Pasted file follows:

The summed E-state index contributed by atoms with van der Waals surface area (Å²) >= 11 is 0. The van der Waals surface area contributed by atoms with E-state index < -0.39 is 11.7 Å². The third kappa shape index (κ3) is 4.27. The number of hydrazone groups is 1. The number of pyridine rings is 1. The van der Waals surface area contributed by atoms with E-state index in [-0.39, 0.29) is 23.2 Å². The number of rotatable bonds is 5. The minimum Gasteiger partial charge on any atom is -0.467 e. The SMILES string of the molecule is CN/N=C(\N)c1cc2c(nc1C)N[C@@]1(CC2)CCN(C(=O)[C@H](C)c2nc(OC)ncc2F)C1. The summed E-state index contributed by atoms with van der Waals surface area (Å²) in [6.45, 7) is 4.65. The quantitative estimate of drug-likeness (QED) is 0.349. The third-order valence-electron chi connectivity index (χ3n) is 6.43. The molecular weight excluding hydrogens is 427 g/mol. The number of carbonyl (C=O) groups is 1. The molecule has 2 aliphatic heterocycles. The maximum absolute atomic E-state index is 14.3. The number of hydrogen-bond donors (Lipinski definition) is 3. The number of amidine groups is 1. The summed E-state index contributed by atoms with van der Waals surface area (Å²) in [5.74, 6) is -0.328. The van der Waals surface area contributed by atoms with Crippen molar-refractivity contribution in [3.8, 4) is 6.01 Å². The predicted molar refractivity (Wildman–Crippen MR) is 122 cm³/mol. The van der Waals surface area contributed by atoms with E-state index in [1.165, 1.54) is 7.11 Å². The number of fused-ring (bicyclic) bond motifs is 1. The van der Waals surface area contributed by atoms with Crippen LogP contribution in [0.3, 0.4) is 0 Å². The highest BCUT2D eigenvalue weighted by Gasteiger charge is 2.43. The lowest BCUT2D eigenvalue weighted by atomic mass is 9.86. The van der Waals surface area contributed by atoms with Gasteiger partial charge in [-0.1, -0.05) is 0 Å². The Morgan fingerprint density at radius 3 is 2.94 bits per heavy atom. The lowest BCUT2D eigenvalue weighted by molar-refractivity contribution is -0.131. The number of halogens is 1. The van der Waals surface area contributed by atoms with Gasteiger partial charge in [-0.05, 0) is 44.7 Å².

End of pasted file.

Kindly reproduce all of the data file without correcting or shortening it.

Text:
The summed E-state index contributed by atoms with van der Waals surface area (Å²) >= 11 is 0. The van der Waals surface area contributed by atoms with E-state index < -0.39 is 11.7 Å². The third kappa shape index (κ3) is 4.27. The number of hydrazone groups is 1. The number of pyridine rings is 1. The van der Waals surface area contributed by atoms with E-state index in [-0.39, 0.29) is 23.2 Å². The number of rotatable bonds is 5. The minimum Gasteiger partial charge on any atom is -0.467 e. The SMILES string of the molecule is CN/N=C(\N)c1cc2c(nc1C)N[C@@]1(CC2)CCN(C(=O)[C@H](C)c2nc(OC)ncc2F)C1. The summed E-state index contributed by atoms with van der Waals surface area (Å²) in [6.45, 7) is 4.65. The quantitative estimate of drug-likeness (QED) is 0.349. The third-order valence-electron chi connectivity index (χ3n) is 6.43. The molecular weight excluding hydrogens is 427 g/mol. The number of carbonyl (C=O) groups is 1. The molecule has 2 aliphatic heterocycles. The maximum absolute atomic E-state index is 14.3. The number of hydrogen-bond donors (Lipinski definition) is 3. The number of amidine groups is 1. The summed E-state index contributed by atoms with van der Waals surface area (Å²) in [5.74, 6) is -0.328. The van der Waals surface area contributed by atoms with Crippen molar-refractivity contribution in [3.8, 4) is 6.01 Å². The predicted molar refractivity (Wildman–Crippen MR) is 122 cm³/mol. The van der Waals surface area contributed by atoms with E-state index in [1.165, 1.54) is 7.11 Å². The number of fused-ring (bicyclic) bond motifs is 1. The van der Waals surface area contributed by atoms with Crippen LogP contribution in [0.3, 0.4) is 0 Å². The highest BCUT2D eigenvalue weighted by Gasteiger charge is 2.43. The lowest BCUT2D eigenvalue weighted by atomic mass is 9.86. The van der Waals surface area contributed by atoms with Gasteiger partial charge in [-0.1, -0.05) is 0 Å². The Morgan fingerprint density at radius 3 is 2.94 bits per heavy atom. The lowest BCUT2D eigenvalue weighted by molar-refractivity contribution is -0.131. The number of halogens is 1. The van der Waals surface area contributed by atoms with Gasteiger partial charge in [-0.05, 0) is 44.7 Å².